Interannual Variability in the North Atlantic Ocean Carbon Sink

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Science  20 Dec 2002:
Vol. 298, Issue 5602, pp. 2374-2378
DOI: 10.1126/science.1077077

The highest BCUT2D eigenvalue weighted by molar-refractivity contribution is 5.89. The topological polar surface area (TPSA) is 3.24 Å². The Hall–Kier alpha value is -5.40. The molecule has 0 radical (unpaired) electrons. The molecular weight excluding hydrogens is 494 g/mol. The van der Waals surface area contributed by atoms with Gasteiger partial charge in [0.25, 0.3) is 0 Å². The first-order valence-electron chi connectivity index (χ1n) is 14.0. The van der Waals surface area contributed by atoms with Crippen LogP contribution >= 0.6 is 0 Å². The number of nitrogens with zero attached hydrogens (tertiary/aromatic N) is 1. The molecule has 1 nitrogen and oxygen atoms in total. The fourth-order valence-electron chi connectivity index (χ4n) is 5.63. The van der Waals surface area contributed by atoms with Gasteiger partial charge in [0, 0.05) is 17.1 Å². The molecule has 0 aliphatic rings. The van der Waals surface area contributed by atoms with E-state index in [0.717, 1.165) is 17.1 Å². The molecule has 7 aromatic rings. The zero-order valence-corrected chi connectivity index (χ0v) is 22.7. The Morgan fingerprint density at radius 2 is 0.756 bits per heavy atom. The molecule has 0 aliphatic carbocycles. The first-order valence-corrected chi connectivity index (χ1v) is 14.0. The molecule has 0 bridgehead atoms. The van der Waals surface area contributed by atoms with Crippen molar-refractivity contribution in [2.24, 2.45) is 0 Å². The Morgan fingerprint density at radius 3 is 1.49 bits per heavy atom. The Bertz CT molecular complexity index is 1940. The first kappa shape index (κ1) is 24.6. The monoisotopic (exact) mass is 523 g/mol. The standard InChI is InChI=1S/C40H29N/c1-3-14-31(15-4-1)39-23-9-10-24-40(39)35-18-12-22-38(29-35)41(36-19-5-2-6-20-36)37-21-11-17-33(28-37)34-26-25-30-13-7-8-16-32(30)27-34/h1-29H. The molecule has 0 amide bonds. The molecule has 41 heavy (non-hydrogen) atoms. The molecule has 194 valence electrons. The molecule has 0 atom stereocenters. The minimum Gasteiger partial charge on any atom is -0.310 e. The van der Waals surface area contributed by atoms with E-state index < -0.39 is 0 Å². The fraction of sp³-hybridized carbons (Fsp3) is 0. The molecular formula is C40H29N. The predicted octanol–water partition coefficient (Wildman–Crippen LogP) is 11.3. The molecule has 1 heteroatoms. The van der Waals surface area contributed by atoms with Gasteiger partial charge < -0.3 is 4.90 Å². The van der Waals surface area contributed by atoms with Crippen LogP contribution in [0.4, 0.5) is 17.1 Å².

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The North Atlantic is believed to represent the largest ocean sink for atmospheric carbon dioxide in the Northern Hemisphere, yet little is known about its temporal variability. We report an 18-year time series of upper-ocean inorganic carbon observations from the northwestern subtropical North Atlantic near Bermuda that indicates substantial variability in this sink. We deduce that the carbon variability at this site is largely driven by variations in winter mixed-layer depths and by sea surface temperature anomalies. Because these variations tend to occur in a basinwide coordinated pattern associated with the North Atlantic Oscillation, it is plausible that the entire North Atlantic Ocean may vary in concert, resulting in a variability of the strength of the North Atlantic carbon sink of about ±0.3 petagrams of carbon per year (1 petagram = 1015grams) or nearly ±50%. This extrapolation is supported by basin-wide estimates from atmospheric carbon dioxide inversions.

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